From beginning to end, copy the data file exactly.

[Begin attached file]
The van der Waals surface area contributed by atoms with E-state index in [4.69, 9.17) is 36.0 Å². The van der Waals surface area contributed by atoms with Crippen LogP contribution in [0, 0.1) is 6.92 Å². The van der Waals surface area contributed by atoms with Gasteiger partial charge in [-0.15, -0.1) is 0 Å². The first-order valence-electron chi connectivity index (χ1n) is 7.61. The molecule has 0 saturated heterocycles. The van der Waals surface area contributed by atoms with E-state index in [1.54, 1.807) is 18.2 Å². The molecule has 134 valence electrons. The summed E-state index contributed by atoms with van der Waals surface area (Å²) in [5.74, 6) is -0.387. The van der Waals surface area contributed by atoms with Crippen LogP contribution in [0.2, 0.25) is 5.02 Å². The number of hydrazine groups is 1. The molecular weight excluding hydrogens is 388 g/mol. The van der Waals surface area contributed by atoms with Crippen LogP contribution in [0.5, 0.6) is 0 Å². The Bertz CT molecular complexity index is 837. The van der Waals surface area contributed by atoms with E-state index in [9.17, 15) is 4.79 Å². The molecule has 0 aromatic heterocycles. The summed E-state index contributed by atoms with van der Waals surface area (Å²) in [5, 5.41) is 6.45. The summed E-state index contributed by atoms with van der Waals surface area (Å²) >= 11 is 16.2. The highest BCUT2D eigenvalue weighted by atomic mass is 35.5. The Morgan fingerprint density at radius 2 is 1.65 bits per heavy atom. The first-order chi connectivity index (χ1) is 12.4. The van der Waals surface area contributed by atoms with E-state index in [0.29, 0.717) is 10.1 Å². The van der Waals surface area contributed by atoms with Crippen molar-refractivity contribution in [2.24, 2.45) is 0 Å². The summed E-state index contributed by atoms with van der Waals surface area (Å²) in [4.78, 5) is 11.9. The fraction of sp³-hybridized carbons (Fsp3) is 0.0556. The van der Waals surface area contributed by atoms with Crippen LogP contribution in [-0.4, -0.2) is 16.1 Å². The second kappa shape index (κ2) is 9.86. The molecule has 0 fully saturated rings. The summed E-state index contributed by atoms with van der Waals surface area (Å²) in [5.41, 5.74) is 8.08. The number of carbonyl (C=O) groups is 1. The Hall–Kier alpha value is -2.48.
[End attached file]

The van der Waals surface area contributed by atoms with E-state index in [4.69, 9.17) is 36.0 Å². The van der Waals surface area contributed by atoms with Crippen LogP contribution in [0, 0.1) is 6.92 Å². The van der Waals surface area contributed by atoms with Gasteiger partial charge in [-0.15, -0.1) is 0 Å². The first-order valence-electron chi connectivity index (χ1n) is 7.61. The molecule has 0 saturated heterocycles. The van der Waals surface area contributed by atoms with E-state index in [1.54, 1.807) is 18.2 Å². The molecule has 134 valence electrons. The summed E-state index contributed by atoms with van der Waals surface area (Å²) in [5.74, 6) is -0.387. The van der Waals surface area contributed by atoms with Crippen LogP contribution in [0.2, 0.25) is 5.02 Å². The number of hydrazine groups is 1. The molecular weight excluding hydrogens is 388 g/mol. The van der Waals surface area contributed by atoms with Crippen LogP contribution in [0.5, 0.6) is 0 Å². The Bertz CT molecular complexity index is 837. The van der Waals surface area contributed by atoms with E-state index in [9.17, 15) is 4.79 Å². The molecule has 0 aromatic heterocycles. The summed E-state index contributed by atoms with van der Waals surface area (Å²) in [5, 5.41) is 6.45. The summed E-state index contributed by atoms with van der Waals surface area (Å²) >= 11 is 16.2. The highest BCUT2D eigenvalue weighted by atomic mass is 35.5. The Morgan fingerprint density at radius 2 is 1.65 bits per heavy atom. The first-order chi connectivity index (χ1) is 12.4. The van der Waals surface area contributed by atoms with E-state index in [0.29, 0.717) is 10.1 Å². The van der Waals surface area contributed by atoms with Crippen molar-refractivity contribution in [2.24, 2.45) is 0 Å². The summed E-state index contributed by atoms with van der Waals surface area (Å²) in [4.78, 5) is 11.9. The fraction of sp³-hybridized carbons (Fsp3) is 0.0556. The van der Waals surface area contributed by atoms with Crippen LogP contribution in [-0.4, -0.2) is 16.1 Å². The second kappa shape index (κ2) is 9.86. The molecule has 0 fully saturated rings. The summed E-state index contributed by atoms with van der Waals surface area (Å²) in [5.41, 5.74) is 8.08. The number of carbonyl (C=O) groups is 1. The Hall–Kier alpha value is -2.48.